Gisborne, with its mild climate, beaches and rich agriculture has become a home away from home for many Pacific migrants.
The Ministry for Pacific Peoples (MPP) recently visited the Central region centre and hosted a Lalanga Fou - Tulī Takes Flight fono, aiming to engage with the Pacific communities in the area, hear their concerns and aspirations, and share what has been done since the launch of the new Pacific Vision and Lalanga Fou report last year.
Nearly 200 members of the community attended the fono, led by the Minister for Pacific Peoples Hon. Aupito William Sio and his Ministry.
The fono events which are being staged across the country, are an opportunity to showcase community groups who are serving Pacific peoples in their respective areas, and the Gisborne event saw presentations by Tamuera Aberahama from the New Zealand Police; and Chairperson of the Pacific Islanders’ Community Trust (PICT) Mona Ferris.
Originally from Fiji, Mona juggles the volunteer Chair role along with her job as Deputy Principal at Ilminster Intermediate School, as well as being a wife, mother, mother-in-law, sister, aunt, and more recently grandmother of four beautiful grandsons.
The Trust has been an integral part of the Gisborne Pacific community promoting prosperous, resilient, educated and healthy Pacific people since it was founded, Mona says.
It became an established charitable trust in 1989 but two years before that, the vision of Reverend Kora Tuaiti and his wife Upokoina who came to Gisborne as Pastor for the Maori Presbyterian Church led to funding of programmes to develop literacy taught through woodwork, sewing, carpentry and bookmaking initially.
“Many Pacific adults started their education in New Zealand through these access schemes, some going on to be successful in careers such as social work, psychology, teaching and nursing to name a few,” Mona says.
“We need to remember people like Theodosia NiaNia - founding and honorary member of PICT who is still active within the Board and community and who this month celebrates her 80th birthday, committing at least half of those years to our Pacific and wider community of Tairawhiti.”
In 2014 to strengthen its capability, PICT became a member of Aere Tai Collective and it has benefitted from being a Whanau Ora Navigator, and being supported in a range of programmes, in particular that related to governance for the four smaller regional providers.
The Trust has also received support for programmes directly impacting the elderly; increasing fitness of Pacific peoples; and Mathematics support for students.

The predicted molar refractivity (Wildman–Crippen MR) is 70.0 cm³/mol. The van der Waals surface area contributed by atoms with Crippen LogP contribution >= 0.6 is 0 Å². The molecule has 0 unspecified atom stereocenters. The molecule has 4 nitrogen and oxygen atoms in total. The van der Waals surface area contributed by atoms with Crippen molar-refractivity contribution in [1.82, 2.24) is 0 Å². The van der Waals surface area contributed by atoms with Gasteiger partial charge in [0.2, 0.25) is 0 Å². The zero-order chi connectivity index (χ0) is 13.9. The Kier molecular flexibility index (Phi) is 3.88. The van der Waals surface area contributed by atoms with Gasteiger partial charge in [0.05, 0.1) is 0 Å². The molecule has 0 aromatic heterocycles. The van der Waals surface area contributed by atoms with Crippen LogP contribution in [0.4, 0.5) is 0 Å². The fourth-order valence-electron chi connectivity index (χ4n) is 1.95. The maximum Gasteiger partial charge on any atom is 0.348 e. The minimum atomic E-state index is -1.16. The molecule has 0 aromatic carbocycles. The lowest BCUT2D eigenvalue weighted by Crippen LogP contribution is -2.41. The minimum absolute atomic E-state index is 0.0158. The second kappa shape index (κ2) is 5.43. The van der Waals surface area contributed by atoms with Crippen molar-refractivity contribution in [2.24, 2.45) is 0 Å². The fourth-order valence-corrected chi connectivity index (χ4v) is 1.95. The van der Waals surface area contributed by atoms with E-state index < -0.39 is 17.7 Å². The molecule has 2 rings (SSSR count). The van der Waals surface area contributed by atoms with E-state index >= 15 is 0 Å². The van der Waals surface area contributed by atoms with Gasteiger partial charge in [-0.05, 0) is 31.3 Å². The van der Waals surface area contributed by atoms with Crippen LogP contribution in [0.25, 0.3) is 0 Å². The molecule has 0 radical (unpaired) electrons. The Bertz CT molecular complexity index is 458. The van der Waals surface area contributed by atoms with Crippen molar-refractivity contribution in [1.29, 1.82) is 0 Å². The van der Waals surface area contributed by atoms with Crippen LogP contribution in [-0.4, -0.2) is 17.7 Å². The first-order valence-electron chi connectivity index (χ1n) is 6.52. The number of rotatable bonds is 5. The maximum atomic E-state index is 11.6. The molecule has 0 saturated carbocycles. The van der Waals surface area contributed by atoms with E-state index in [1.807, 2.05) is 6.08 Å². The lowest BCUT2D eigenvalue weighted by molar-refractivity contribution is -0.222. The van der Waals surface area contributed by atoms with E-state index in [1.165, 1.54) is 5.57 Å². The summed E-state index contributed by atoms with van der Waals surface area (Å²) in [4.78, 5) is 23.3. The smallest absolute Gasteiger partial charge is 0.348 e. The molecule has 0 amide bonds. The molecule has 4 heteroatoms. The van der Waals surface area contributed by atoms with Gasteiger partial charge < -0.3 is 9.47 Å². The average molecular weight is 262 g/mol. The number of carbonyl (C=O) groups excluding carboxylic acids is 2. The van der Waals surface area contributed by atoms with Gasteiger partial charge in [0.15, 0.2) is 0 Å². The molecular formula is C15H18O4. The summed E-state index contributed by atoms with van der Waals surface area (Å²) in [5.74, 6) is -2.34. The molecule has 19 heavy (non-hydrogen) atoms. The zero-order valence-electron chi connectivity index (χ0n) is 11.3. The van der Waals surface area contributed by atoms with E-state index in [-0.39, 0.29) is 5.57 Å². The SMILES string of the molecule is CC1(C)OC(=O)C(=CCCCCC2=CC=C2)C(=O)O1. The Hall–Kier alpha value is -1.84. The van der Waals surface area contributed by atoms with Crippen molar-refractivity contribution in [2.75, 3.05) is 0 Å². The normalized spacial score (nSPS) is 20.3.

Since 2011, PICT has also had a Ministry of Social Development (MSD) contract for combatting family violence, with a component in advocacy, and through Aere Tai, it delivers Whanau Ora Services.
For the first time this year, the staff and board are also involved in delivering PowerUP Flexi Plus, a valuable initiative with huge potential focused on parents and empowering them to champion their children’s education.
Many Pacific peoples left their homes for the promise of prosperity and a better life in New Zealand and while this was the dream, Mona says it has not always been the reality.
However, Gisborne offers a great lifestyle for Pacific peoples and in recent years, there has been a steady stream of Tongan migrants, and Fijians are increasing in the area too, with a number on work permits doing jobs which cannot be filled or do not attract local members of the community, she adds.
Pacific peoples have a strong sense of identity, and have everything they need to be successful and thrive in Aotearoa, Mona says.
“However, perhaps we just need to work together a bit more because our strength - not just as Tongans, Fijians, Samoans, Cook Islanders or Tokelauans but our strength as a community of Pacific peoples, will be a force to be reckoned with if we work together on some of the bigger issues.”
“We must take a greater interest in our children’s learning; we must make health a high priority and move away from the ease of fast food; we must retain our faith but need to consider the impact that donations make on our families; we must learn to be more independent of our children; and we must see ourselves as equal in all areas.
“Finally, each and every one of us must believe we can succeed and lead a long, successful life, while remembering what it is actually like to still have an island to call home.”
The Trust’s vision aligns with MPP’s Pacific Vision, and it is determined to continue creating positive change and impact in the Gisborne community.
As part of MPP’s Central region tour, another fono was staged in Hastings on June 29.
Lalanga Fou - Tulī Takes Flight heads north to Whanganui and Whangarei in July.